Glacier lilies. Photo by Terry Turner

Glacier lilies. Photo by Terry Turner

Out There Column: Spring flowers in September

"Spring flowers around the first day of autumn? Is that usual? Not likely!"

By Ed McMackin

Spring flowers around the first day of autumn? Is that usual? Not likely! That would be a significant delay in the flowering time.

However, it’s true that some flower species bloom later at high elevations, and, so, if one misses seeing the early spring flowers at low elevations they may be able to see the same ones blooming higher up. Glacier lily flowers grace many of the bedrock slopes at valley levels but may also be seen at the same time in bud or flower at higher elevations or, later on, maybe seen in bloom, correspondingly later, right up into the cooler alpine regions, a month later.

It is also known that flowers that bloom on a south aspect may appear a week or so later in a shady location or on the north side of a mountain. But why would any alpine flowers, that normally bloom in late June and early July, be blooming at the same elevation, two and a half months later, in September, right up to, and around, the first day of autumn? It was happening on the 22nd of September.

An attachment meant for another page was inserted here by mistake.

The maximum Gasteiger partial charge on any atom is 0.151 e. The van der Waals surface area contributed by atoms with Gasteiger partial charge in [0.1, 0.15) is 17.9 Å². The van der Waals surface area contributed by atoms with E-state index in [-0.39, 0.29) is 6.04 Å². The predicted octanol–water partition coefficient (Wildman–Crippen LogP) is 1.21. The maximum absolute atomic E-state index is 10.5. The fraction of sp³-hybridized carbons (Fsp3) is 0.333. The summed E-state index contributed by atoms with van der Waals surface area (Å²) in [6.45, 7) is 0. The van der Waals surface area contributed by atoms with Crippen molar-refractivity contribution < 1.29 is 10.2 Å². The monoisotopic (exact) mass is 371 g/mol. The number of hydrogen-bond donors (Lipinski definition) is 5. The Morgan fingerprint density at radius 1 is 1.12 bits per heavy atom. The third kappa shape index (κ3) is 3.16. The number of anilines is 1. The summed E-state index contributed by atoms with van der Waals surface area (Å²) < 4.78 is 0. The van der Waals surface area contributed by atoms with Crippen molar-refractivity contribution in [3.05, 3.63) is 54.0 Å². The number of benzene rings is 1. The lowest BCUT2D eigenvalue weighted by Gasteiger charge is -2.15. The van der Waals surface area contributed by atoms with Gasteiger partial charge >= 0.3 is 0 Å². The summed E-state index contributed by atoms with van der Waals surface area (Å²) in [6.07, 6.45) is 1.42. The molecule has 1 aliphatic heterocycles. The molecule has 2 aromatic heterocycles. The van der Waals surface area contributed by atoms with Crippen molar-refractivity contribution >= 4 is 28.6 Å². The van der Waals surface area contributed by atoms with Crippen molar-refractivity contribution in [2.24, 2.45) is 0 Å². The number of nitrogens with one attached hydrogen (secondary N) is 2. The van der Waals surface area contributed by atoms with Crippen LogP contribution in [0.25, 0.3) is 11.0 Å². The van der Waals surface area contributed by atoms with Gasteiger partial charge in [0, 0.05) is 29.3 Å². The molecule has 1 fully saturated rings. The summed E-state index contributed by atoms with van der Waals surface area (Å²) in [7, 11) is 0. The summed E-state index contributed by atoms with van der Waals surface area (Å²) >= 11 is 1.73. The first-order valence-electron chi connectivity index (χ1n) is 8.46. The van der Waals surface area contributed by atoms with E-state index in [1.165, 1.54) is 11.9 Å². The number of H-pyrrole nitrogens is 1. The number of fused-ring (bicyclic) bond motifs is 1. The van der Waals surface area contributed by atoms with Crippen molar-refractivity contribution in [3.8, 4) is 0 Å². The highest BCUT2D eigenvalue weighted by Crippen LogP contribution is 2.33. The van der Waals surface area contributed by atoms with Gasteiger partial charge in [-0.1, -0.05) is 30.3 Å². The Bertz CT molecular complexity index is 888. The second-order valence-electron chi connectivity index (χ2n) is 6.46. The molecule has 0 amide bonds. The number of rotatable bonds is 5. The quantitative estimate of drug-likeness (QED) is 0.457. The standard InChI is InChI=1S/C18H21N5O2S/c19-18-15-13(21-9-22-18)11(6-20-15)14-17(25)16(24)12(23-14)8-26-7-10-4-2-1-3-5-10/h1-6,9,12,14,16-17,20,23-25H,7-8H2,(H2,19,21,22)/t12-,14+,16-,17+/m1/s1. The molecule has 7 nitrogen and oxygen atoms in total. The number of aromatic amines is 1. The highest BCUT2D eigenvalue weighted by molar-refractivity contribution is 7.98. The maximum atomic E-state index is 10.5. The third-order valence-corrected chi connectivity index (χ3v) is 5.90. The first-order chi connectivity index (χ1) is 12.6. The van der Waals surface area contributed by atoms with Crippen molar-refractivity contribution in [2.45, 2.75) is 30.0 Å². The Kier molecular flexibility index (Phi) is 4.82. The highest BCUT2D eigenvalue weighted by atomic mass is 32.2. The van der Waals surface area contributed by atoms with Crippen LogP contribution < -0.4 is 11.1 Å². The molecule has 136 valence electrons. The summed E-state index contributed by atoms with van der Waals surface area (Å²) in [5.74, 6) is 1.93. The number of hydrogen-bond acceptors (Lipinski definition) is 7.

Glacier lilies were in bud and blooming September 5 to 22, in a small area, while all around, in the same draw they had gone to seed. They likely would have bloomed beyond that if there wasn’t a killing frost.

In the rest of the draw, along the trail down to Plaid Lake, glacier lilies would have started blooming in early July but on one side of the draw, a small avalanche dumped snow, covering a half-acre area, delaying the appearance of leaves and flowers of glacier lilies, alpine buttercups, western anemones, and so on. This was a once-in-every-five-years event, when enough snow had collected, under the right conditions, in a small avalanche area.

This infrequent snow patch melted enough by the first of September to permit growth and flowering to the snow-edge and even into the thinnest snow covering. (Western anemones will often come up through an inch or two of snow). The normal succession of blooming took place, first, glacier lilies and alpine buttercups followed by western anemones, early blue violets and so on. None of the flower blooming sequences appeared to be missing, but would likely have stopped if a killing frost and persistent freezing temperatures prevailed.

Some plants and shrubs have been known to have a second blooming. However alpine plants need the whole alpine summer season just to sprout, bloom and produce seed in the short alpine growing time. Some plants may be “biennial” to give enough time for growth and seed production.

The question is, “Would the glacier lilies and so on have sprouted, or continued growing the next year if the snow-patch hadn’t of melted? My response to that is, yes, as long as the ground stayed cold and protected throughout the winter. The ground under a foot or so of snow doesn’t often freeze and many alpine plants have a “built-in” kind of “antifreeze” to aid survival.

Creston Valley Advance